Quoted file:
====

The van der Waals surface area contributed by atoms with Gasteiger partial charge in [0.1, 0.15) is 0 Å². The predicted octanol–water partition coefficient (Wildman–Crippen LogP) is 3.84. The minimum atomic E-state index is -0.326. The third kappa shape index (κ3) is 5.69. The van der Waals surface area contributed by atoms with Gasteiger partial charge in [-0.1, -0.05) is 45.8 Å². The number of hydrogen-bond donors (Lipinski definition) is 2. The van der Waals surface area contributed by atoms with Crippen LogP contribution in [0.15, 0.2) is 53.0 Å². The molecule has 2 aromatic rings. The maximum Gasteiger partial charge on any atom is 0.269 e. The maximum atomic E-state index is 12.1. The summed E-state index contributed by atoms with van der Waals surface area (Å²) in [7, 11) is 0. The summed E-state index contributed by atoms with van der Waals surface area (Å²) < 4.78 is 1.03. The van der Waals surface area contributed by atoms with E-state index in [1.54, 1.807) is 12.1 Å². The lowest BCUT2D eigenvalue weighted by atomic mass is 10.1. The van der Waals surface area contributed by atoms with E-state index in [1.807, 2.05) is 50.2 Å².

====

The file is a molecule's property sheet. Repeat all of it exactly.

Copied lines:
The van der Waals surface area contributed by atoms with Gasteiger partial charge in [0.1, 0.15) is 0 Å². The predicted octanol–water partition coefficient (Wildman–Crippen LogP) is 3.84. The minimum atomic E-state index is -0.326. The third kappa shape index (κ3) is 5.69. The van der Waals surface area contributed by atoms with Gasteiger partial charge in [-0.1, -0.05) is 45.8 Å². The number of hydrogen-bond donors (Lipinski definition) is 2. The van der Waals surface area contributed by atoms with Crippen LogP contribution in [0.15, 0.2) is 53.0 Å². The molecule has 2 aromatic rings. The maximum Gasteiger partial charge on any atom is 0.269 e. The maximum atomic E-state index is 12.1. The summed E-state index contributed by atoms with van der Waals surface area (Å²) in [7, 11) is 0. The summed E-state index contributed by atoms with van der Waals surface area (Å²) < 4.78 is 1.03. The van der Waals surface area contributed by atoms with E-state index in [1.54, 1.807) is 12.1 Å². The lowest BCUT2D eigenvalue weighted by atomic mass is 10.1. The van der Waals surface area contributed by atoms with E-state index in [1.807, 2.05) is 50.2 Å².